I watched Trump’s inauguration address along with, according to him, trillions of other people. I was pained by the vitriolic rhetoric and us-versus-them mentality, and then I wasted an hour sinking deeper into misery scrolling through other people’s responses to the event. (See our very liberal, very smart friend’s response to Trump here.) Some were funny. Some were depressing. One, however, really scared me.
I can’t be sure that the post was real, but the woman’s confusion and fear seemed to be viscerally genuine. She wrote that she had been trying to have a baby and had just been to the doctor and been told she was pregnant. She was overjoyed—until she realized that it was Trump’s inauguration day. “Now I’m torn,” (and I paraphrase), “I don’t want my baby associated with that horrible man, so I’m considering getting an abortion.”
I was floored. I am not pro-Trump; I remember telling my husband through tears late on Election Night, “you PROMISED me he wouldn’t win!” as if it were his fault. With David, I understand the fear and pain and worry about the future of the country when someone counter to your views gains political preeminence. But even if we’d elected Big Brother or Hitler or even Dracula to be president, I would never consider having an abortion just because the announcements coincided. Maybe it’s my stubborn Irish heritage, but I could never concede the fight like that: he may have won the presidency…
But I will win the war.
I’m not talking about a partisan war, or even a political one. I’m talking about the fight for goodness, morality and human rights. Women, especially, have a superpower in the war we are all fighting—but it’s not one we generally think about. Continue reading →
There is a facile enthusiasm about “believing” that is manifest every Christmas season and often enough in-between. Sentimental movies like “The Polar Express” and “The Miracle on 34th Street” chime in with their paeans to believing, and even works like “The Life of Pi” suggest that it is proper and even admirable to accept as true “the better story” even when it is the unlikeliest story imaginable.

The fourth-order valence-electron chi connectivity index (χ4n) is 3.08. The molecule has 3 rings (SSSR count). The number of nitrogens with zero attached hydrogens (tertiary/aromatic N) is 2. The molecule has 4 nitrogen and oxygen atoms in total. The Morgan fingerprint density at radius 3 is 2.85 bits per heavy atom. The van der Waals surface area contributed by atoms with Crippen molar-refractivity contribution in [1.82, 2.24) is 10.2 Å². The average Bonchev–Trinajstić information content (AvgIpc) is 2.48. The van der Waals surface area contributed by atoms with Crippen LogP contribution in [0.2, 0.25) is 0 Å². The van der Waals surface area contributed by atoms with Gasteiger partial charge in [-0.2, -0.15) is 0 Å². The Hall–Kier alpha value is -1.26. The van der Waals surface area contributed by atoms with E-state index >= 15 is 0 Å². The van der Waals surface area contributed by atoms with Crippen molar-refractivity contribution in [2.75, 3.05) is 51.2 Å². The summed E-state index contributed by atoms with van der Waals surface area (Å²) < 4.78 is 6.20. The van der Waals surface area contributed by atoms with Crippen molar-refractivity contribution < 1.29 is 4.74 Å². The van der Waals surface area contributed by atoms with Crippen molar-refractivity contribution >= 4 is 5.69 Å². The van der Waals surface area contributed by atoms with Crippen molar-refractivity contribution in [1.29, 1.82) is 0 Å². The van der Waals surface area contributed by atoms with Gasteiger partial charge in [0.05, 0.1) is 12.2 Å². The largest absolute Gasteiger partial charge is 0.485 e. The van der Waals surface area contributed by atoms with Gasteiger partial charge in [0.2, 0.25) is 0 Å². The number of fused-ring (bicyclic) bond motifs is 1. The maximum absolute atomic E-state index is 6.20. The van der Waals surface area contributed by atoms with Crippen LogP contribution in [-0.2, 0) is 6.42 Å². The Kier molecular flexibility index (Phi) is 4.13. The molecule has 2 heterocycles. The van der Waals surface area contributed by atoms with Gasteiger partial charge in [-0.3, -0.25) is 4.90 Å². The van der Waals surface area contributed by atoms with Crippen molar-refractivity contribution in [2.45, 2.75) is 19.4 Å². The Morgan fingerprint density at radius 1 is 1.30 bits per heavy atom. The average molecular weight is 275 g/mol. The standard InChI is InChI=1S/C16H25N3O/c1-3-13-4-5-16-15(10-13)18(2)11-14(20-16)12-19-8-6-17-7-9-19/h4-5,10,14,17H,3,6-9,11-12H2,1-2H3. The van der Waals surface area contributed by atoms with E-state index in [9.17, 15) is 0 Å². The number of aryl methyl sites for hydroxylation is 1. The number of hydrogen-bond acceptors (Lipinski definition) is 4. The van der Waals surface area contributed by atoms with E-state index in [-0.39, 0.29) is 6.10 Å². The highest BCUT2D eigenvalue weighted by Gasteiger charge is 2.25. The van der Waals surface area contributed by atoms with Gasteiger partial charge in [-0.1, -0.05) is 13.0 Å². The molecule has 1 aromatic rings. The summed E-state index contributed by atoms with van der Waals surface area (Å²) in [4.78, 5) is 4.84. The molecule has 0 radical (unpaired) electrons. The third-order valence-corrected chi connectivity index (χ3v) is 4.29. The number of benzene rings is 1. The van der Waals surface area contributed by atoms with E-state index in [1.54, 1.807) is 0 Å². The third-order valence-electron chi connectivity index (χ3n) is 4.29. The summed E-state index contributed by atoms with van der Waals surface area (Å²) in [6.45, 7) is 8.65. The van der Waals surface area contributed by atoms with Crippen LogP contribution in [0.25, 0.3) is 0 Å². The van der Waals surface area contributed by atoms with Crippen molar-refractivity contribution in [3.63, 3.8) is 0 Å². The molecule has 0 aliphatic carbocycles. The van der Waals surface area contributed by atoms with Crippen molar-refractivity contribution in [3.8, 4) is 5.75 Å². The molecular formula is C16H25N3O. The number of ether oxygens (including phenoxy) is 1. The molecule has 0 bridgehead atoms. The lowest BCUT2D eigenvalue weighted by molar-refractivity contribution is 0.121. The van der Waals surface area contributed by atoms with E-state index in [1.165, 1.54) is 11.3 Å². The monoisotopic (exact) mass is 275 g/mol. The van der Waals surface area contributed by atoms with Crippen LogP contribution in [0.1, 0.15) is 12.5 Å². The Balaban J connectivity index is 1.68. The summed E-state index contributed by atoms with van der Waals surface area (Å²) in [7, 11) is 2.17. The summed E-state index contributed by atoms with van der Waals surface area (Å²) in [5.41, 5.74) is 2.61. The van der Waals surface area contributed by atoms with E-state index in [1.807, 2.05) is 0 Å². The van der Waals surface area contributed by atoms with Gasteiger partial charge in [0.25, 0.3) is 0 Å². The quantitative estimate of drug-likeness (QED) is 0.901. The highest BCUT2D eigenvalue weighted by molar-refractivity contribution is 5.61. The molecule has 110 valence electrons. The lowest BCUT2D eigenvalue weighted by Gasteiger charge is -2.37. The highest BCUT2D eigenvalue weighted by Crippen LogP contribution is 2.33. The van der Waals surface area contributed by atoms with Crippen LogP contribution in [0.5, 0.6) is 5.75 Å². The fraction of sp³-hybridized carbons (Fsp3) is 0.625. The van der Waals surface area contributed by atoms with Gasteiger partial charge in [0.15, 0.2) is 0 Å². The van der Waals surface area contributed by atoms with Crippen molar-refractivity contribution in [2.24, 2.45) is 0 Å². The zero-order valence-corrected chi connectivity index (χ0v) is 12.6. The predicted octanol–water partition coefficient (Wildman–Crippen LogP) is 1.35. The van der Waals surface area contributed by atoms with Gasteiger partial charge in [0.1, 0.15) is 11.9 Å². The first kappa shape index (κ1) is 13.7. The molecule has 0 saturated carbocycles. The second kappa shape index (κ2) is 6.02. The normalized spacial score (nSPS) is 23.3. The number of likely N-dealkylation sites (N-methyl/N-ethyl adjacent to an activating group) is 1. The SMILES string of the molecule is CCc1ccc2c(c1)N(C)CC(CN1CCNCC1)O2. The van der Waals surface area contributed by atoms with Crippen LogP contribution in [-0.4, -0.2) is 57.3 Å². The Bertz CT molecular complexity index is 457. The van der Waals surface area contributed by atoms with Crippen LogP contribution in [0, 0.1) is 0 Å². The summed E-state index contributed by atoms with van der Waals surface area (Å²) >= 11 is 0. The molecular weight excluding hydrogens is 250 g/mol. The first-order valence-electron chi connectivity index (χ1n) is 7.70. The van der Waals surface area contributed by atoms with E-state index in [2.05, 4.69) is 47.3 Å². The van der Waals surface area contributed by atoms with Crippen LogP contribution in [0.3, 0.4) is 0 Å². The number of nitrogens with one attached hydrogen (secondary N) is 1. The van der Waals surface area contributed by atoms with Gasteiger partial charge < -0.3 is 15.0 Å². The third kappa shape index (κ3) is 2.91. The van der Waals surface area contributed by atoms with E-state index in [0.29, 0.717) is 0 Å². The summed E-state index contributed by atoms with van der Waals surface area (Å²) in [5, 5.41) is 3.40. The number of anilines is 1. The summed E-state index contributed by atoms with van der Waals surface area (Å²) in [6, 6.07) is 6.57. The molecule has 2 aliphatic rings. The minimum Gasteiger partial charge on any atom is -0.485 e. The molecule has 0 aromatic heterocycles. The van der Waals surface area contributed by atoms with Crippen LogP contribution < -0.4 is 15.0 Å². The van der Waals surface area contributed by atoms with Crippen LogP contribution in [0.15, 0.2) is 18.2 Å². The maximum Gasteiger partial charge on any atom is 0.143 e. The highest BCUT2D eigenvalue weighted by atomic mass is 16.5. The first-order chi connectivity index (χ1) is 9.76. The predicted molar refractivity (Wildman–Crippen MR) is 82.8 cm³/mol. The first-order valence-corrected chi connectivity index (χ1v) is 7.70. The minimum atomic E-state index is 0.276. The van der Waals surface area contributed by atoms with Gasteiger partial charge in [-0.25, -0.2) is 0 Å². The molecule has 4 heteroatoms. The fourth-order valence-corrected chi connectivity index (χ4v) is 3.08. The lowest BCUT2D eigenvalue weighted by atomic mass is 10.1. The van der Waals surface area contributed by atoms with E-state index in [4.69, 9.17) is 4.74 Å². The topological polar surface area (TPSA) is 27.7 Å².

At the front end, let me admit that there is a kernel of truth in these expressions. But there is also great danger is assuming that optimism can or should trump reason, and that belief in the truth of whatever appears good or lovely is itself necessarily good.
At least in questions where the relevant evidence is capable of being comprehensively considered, the proper formula is very simple: belief should be according to the evidence. Continue reading →
We recently received a message from “asaasa1983” in response to an article we had written. The article was about helping children nourish healthy sexuality while avoiding destructive and deceptive outlets like pornography. To me it is a relatively secure platform.
Both statistically and within my own anecdotal experience, pornography can have a negative influence on relationships. It’s bad for the viewer and often bad for the people on the other side of the screen—the ones taking the pictures. However, I am not entirely ignorant of arguments against conservative sexual mores. We can come across as uptight, prudish, genophobs. And before I go forward I want to acknowledge that conservative sexual paradigms have at times been restrictive, narrow, and damaging. So there’s certainly some constructive liberal critiques worth listening to.